An Unexpected History in 20 Objects
Rather like the Beatles, Shakespeare has for years been milked to churn out overpriced goods of dubious quality. Stratford-upon-Avon, the Bard’s birthplace, with its ‘If Music Be The Food of Love’ café and the spectacularly dull house in which Shakespeare was born, pulls on the teat harder than most. Furthermore, not only have Shakespeare’s plays been adapted in every possible way in every available medium, but the very little we know about the playwright himself has been drawn out as if it were five loaves and two fishes. It is all the more commendable, therefore, that with Shakespeare’s Restless World Neil MacGregor should provide a fresh and fascinating angle on the most studied writer in history.
Weaving 20 objects with Shakespeare’s characters and plots, MacGregor brings to life the shifting and uncertain world in which the Bard worked. The objects range from forks and flags to weapons and woodcarvings and chart an era of political turmoil, epic discovery and mortal danger. It is part art history, part political science, part theatre and wholly enjoyable.
The book is to be recommended whatever the weather, but is especially timely in this year of Scotland’s referendum. In chapter 15, ‘The Flag that Failed,’ we learn of James I’s attempts to unite north and south through what Eddie Izzard once called “the cunning use of flags.” Both flag (in fact, flags – there were six proposals) and attempted union failed, the latter struck down in the English parliament, the former rejected by the Scots, but the acrimony lingers and is still visible today amid the flagpoles outside St. Giles’ Cathedral in Edinburgh. In this as in all political matters Shakespeare could not be too overt. He did, though, offer a polite nod to James’ dream in his 1610 play Cymbeline King of Britain.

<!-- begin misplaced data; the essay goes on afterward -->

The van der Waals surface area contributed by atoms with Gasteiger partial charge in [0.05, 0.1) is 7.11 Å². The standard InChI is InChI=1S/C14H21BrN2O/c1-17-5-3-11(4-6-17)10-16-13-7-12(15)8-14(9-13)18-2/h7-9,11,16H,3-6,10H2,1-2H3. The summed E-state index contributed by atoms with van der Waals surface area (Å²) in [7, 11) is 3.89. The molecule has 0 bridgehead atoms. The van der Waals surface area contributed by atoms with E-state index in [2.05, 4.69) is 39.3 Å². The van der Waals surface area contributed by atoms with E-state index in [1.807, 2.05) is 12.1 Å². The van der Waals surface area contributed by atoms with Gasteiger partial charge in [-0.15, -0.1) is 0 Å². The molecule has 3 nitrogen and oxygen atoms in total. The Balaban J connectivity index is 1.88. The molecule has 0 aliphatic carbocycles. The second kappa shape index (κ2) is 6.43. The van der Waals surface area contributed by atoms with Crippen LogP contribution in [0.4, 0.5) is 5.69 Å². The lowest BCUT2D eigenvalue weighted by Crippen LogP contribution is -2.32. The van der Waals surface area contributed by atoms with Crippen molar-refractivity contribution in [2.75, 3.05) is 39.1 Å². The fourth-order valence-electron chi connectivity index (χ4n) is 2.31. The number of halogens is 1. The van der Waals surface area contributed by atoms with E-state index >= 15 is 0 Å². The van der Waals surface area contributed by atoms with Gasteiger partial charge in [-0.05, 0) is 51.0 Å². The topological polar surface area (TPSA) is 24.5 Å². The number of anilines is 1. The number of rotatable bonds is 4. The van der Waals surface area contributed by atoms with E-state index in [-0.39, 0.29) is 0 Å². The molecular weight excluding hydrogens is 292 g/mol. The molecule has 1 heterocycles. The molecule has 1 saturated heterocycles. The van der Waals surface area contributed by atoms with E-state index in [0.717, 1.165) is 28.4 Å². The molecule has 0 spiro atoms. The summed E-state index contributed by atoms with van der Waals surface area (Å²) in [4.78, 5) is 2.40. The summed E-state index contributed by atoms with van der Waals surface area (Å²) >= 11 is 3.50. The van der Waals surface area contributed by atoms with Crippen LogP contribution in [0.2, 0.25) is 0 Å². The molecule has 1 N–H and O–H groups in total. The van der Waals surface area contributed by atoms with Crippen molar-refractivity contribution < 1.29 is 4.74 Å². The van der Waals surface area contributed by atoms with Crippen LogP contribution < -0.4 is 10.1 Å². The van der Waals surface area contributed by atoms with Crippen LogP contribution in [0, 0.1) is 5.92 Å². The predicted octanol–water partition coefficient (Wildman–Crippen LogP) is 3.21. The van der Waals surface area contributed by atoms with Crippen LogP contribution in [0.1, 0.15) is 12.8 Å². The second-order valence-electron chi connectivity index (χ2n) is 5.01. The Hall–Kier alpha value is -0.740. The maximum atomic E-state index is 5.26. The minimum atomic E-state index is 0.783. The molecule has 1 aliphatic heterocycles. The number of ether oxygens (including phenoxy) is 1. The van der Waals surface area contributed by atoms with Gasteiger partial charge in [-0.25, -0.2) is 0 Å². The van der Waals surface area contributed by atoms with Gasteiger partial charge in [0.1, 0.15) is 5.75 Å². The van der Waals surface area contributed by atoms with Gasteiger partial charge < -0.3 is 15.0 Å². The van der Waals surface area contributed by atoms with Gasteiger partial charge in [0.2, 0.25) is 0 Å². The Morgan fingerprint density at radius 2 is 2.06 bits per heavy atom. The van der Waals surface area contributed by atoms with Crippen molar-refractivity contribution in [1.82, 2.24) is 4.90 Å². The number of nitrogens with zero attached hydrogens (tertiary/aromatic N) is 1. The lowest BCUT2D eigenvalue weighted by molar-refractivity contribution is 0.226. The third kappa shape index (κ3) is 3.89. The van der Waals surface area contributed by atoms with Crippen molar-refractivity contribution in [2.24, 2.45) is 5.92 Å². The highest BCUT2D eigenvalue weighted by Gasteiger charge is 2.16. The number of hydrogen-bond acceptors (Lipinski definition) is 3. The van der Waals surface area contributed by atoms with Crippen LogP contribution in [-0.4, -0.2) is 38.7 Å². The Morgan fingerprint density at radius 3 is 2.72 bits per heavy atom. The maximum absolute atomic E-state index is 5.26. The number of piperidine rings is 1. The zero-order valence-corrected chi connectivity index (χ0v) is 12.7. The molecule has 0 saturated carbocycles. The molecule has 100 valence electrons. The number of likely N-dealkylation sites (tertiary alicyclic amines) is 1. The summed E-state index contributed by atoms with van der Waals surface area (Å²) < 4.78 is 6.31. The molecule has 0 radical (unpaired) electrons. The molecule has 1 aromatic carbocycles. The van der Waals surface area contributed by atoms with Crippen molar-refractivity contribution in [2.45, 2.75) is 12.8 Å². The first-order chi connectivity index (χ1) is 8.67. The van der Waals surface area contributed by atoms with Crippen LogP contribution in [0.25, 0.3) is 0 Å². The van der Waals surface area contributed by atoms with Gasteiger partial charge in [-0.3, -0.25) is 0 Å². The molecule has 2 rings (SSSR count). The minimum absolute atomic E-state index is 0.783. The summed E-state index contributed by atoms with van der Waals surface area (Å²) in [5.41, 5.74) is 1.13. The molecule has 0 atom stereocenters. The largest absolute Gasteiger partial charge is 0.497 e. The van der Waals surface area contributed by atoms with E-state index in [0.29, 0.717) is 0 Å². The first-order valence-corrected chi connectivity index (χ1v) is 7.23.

The final chapter is even more serendipitous. MacGregor charts the global reach of Shakespeare, using the Robben Island Bible as his chosen object. In this proud piece of contraband an inmate named Nelson Mandela scrawled his signature beside the passage of Julius Caesar that begins, ‘Cowards die many times before their deaths.’ It is remarkable to learn just how far and how deeply Shakespeare’s work penetrates human minds.
Speaking of leaders, one of the common threads amongst many of the objects is the great fear about what would happen when childless Elizabeth I passed away. The Faerie Queen forbid all public discussion of her succession, which makes Shakespeare’s histories all the more intriguing. Unable to talk of it openly, the Bard skilfully and subtly probed the issue, most memorably by inventing the rose motif, seen first in Henry VI, Part I. In this he was doubtless inspired by Lucas de Heere’s painting Allegory of the Tudor Succession, which silently – though legally – spoke volumes about the unspeakable.
Just as Shakespeare occasionally used his plays to flatter the ruling monarch, so MacGregor’s book, which began life as a BBC Radio 4 series, concludes with heartfelt musings on the statue of Prospero and Ariel on the BBC’s Broadcasting House in London. Given the stupendous quality of the research and writing we can indulge this touch of tribalism.